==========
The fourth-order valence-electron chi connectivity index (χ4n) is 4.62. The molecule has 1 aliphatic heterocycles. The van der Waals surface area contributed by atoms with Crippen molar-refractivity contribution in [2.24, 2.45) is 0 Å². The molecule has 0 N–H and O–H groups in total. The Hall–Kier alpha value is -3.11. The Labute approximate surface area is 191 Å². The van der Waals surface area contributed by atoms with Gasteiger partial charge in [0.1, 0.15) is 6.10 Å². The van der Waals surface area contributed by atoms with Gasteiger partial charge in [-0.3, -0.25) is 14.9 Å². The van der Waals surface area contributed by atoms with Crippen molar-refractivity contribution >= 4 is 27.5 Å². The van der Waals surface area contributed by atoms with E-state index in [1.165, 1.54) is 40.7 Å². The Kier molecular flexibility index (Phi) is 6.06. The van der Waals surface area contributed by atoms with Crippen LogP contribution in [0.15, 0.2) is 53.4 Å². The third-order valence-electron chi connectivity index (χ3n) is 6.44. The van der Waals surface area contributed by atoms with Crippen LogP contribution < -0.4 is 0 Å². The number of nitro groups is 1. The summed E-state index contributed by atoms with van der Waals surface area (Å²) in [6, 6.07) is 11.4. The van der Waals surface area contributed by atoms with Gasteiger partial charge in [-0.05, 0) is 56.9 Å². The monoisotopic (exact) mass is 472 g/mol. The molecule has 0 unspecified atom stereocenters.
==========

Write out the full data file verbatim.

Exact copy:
The fourth-order valence-electron chi connectivity index (χ4n) is 4.62. The molecule has 1 aliphatic heterocycles. The van der Waals surface area contributed by atoms with Crippen molar-refractivity contribution in [2.24, 2.45) is 0 Å². The molecule has 0 N–H and O–H groups in total. The Hall–Kier alpha value is -3.11. The Labute approximate surface area is 191 Å². The van der Waals surface area contributed by atoms with Gasteiger partial charge in [0.1, 0.15) is 6.10 Å². The van der Waals surface area contributed by atoms with Gasteiger partial charge in [-0.3, -0.25) is 14.9 Å². The van der Waals surface area contributed by atoms with Crippen molar-refractivity contribution >= 4 is 27.5 Å². The van der Waals surface area contributed by atoms with E-state index in [1.165, 1.54) is 40.7 Å². The Kier molecular flexibility index (Phi) is 6.06. The van der Waals surface area contributed by atoms with Crippen LogP contribution in [0.15, 0.2) is 53.4 Å². The third-order valence-electron chi connectivity index (χ3n) is 6.44. The van der Waals surface area contributed by atoms with Crippen LogP contribution < -0.4 is 0 Å². The number of nitro groups is 1. The summed E-state index contributed by atoms with van der Waals surface area (Å²) in [6, 6.07) is 11.4. The van der Waals surface area contributed by atoms with Gasteiger partial charge in [-0.05, 0) is 56.9 Å². The monoisotopic (exact) mass is 472 g/mol. The molecule has 0 unspecified atom stereocenters.